Initng – Next Generation Init System

Over the holidays, both my linux laptops screamed at me for a rebuild. So I rebuilt them. Unfortunately, I ran across the same issue that I had months ago that annoyed the heck out of me. The bootup times for both were especially slow. With the default installation of Debian, the boot up for a PIII was 1:10, and my Celeron 300 was a mere 1:35 or so. After poking around, I optimized my sys V configurations to get it down to around 50-55 seconds per laptop. That was without kernel optimization. I decided to cut down all the services that I didn’t need but it still wasn’t enough.
So I sat down and read some forums. Lo and behold, there was a replacement for the current init system called initng. Having had previous experience with runit and hating the configuration, I dreaded to try this new init. Amazingly enough, it was fairly easy to configure! On a laptop no less!


Here’s what I did with my Sony Vaio PCG-N505VE (Celeron 300 power).

  1. Downloaded the package from initng (Version 0.50 stable at time of post). Debian packages are here (Version 0.48).
  2. Install the package (I did the deb packages due to ease).
  3. Go to /etc/initng and edit the default.runlevel file
  4. add and remove the daemons that you need. By default, it doesn’t run cardmgr and net is for eth0 instead of wlan0. I added those.
  5. if you want a tty1 session then add daemon/getty/tty1 (this is something that apparently the developer’s left out intentionally due to personal preferences)
  6. change your /boot/grub/menu.list and add under #altoptions:
    #altoptions=(linux-initng) init=/sbin/initng
  7. update-grub
  8. reboot
  9. select the the linux-initng kernel version. You can change this to default later after testing it.

Be amazed. I was… with a 24 second bootup by an old laptop. Mileage varies, but it works well with older laptops. Also requires some tweaking of the configurations but if you use standard configurations for your laptop such as network, console and only need the basics to start on bootup, then this is definitely the way to put some fire back into old machinery.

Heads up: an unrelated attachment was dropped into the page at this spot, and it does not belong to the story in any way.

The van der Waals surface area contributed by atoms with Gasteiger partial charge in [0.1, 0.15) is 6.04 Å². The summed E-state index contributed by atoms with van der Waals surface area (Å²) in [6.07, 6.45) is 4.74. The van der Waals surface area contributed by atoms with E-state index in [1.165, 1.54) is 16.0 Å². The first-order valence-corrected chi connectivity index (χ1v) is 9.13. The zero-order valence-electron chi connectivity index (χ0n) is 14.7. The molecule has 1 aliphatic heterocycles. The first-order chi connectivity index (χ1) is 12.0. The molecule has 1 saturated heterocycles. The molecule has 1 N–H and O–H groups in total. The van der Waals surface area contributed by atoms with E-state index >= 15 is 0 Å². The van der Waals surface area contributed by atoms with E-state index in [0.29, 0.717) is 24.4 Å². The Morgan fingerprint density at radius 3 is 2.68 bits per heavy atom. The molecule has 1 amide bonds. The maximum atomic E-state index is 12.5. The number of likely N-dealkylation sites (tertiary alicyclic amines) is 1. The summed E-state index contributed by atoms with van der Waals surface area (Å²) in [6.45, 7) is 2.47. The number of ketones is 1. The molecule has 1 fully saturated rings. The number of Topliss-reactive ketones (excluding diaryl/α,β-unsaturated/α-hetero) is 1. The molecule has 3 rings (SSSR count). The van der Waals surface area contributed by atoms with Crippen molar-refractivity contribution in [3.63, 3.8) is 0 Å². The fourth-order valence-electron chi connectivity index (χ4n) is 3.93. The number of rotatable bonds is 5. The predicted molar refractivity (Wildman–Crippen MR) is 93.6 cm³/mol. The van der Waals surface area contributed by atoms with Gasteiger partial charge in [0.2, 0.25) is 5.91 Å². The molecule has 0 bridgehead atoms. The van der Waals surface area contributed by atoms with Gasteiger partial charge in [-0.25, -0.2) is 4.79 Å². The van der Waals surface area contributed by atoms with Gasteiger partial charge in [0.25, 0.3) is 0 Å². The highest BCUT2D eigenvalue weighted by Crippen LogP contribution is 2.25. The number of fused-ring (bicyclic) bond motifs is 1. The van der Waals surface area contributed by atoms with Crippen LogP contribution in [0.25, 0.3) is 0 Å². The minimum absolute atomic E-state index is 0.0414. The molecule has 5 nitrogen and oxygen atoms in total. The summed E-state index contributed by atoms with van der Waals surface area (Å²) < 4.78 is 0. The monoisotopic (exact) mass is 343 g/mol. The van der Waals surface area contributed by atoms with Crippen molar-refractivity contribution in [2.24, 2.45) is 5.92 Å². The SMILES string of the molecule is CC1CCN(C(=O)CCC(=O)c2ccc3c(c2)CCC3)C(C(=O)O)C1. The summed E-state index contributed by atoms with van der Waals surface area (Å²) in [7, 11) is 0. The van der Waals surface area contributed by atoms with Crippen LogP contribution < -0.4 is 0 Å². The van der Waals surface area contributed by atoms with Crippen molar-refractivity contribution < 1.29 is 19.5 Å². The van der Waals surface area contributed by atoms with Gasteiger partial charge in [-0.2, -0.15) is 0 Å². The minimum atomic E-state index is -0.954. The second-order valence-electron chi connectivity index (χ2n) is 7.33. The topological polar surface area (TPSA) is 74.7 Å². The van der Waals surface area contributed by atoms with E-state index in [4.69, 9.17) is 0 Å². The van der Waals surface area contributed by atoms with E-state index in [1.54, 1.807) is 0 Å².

UPDATE (1:32PM): I tested Version 0.50 with Debian. It hoses up due to some bad configuration errors and calls to udev. To remove, you have to remove the following:
  • rm /sbin/system_off /sbin/install_service /sbin/killalli5 /sbin/ng-update /sbin/shutdown_script /sbin/initng-segfault
  • rm -rf /etc/initng
  • rm -rf /lib/initng
    You can reinstall the 0.48 package with no issues. Changelog for 0.50 shows some major changes to the udev calls which is probably the reason it breaks.
    UPDATE (1/26): Now using version 0.52. udev has been fixed. time increased to 36 seconds or so though it’s probably due to udev fix that has prolonged the changes. Demonstrated initng to local LUG (Linux User Group) and they were impressed with it as a useful tool.

  • Initng 0.5.2 should do the job again 🙂
    0.5.0 had some bugs. Plese report to me if you run into problems…

  • Initng 0.5.2 should do the job again 🙂
    0.5.0 had some bugs. Plese report to me if you run into problems…

  • Erik Rydell

    Hi!
    I today met with the developper himself. Yes, that was true fun. I now have tested Initng and will use it, configuring as it comes out.
    /Just go for it!
    Erik Rydell

  • Erik Rydell

    Hi!
    I today met with the developper himself. Yes, that was true fun. I now have tested Initng and will use it, configuring as it comes out.
    /Just go for it!
    Erik Rydell

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